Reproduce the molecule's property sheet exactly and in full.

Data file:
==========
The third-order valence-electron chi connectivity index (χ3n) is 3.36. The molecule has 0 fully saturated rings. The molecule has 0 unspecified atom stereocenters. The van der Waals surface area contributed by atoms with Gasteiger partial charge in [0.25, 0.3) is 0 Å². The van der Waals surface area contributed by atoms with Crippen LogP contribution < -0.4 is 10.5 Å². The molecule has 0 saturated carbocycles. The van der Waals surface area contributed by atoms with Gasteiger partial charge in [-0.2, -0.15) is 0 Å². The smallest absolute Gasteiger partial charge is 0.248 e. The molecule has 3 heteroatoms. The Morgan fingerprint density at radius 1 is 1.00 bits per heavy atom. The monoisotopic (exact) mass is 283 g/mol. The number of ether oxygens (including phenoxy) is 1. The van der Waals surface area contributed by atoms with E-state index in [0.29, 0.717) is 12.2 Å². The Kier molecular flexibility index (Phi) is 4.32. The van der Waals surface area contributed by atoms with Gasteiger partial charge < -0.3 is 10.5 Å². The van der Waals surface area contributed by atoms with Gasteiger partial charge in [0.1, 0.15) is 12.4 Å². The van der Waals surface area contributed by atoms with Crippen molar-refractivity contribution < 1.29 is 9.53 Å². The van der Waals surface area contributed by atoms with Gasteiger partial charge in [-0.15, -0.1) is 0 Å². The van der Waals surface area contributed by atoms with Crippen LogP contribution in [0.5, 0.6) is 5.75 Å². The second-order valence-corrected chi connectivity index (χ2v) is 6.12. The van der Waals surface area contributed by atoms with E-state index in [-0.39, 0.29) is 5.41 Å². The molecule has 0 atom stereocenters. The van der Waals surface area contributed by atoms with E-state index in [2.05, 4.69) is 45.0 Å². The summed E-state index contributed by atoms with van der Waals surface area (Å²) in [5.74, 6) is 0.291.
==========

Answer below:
The third-order valence-electron chi connectivity index (χ3n) is 3.36. The molecule has 0 fully saturated rings. The molecule has 0 unspecified atom stereocenters. The van der Waals surface area contributed by atoms with Gasteiger partial charge in [0.25, 0.3) is 0 Å². The van der Waals surface area contributed by atoms with Crippen LogP contribution < -0.4 is 10.5 Å². The molecule has 0 saturated carbocycles. The van der Waals surface area contributed by atoms with Gasteiger partial charge in [-0.2, -0.15) is 0 Å². The smallest absolute Gasteiger partial charge is 0.248 e. The molecule has 3 heteroatoms. The Morgan fingerprint density at radius 1 is 1.00 bits per heavy atom. The monoisotopic (exact) mass is 283 g/mol. The number of ether oxygens (including phenoxy) is 1. The van der Waals surface area contributed by atoms with E-state index in [0.29, 0.717) is 12.2 Å². The Kier molecular flexibility index (Phi) is 4.32. The van der Waals surface area contributed by atoms with Gasteiger partial charge < -0.3 is 10.5 Å². The van der Waals surface area contributed by atoms with Gasteiger partial charge in [0.1, 0.15) is 12.4 Å². The van der Waals surface area contributed by atoms with Crippen molar-refractivity contribution < 1.29 is 9.53 Å². The van der Waals surface area contributed by atoms with Gasteiger partial charge in [-0.15, -0.1) is 0 Å². The van der Waals surface area contributed by atoms with Crippen LogP contribution in [0.5, 0.6) is 5.75 Å². The second-order valence-corrected chi connectivity index (χ2v) is 6.12. The van der Waals surface area contributed by atoms with E-state index in [-0.39, 0.29) is 5.41 Å². The molecule has 0 atom stereocenters. The van der Waals surface area contributed by atoms with E-state index in [2.05, 4.69) is 45.0 Å². The summed E-state index contributed by atoms with van der Waals surface area (Å²) in [5.74, 6) is 0.291.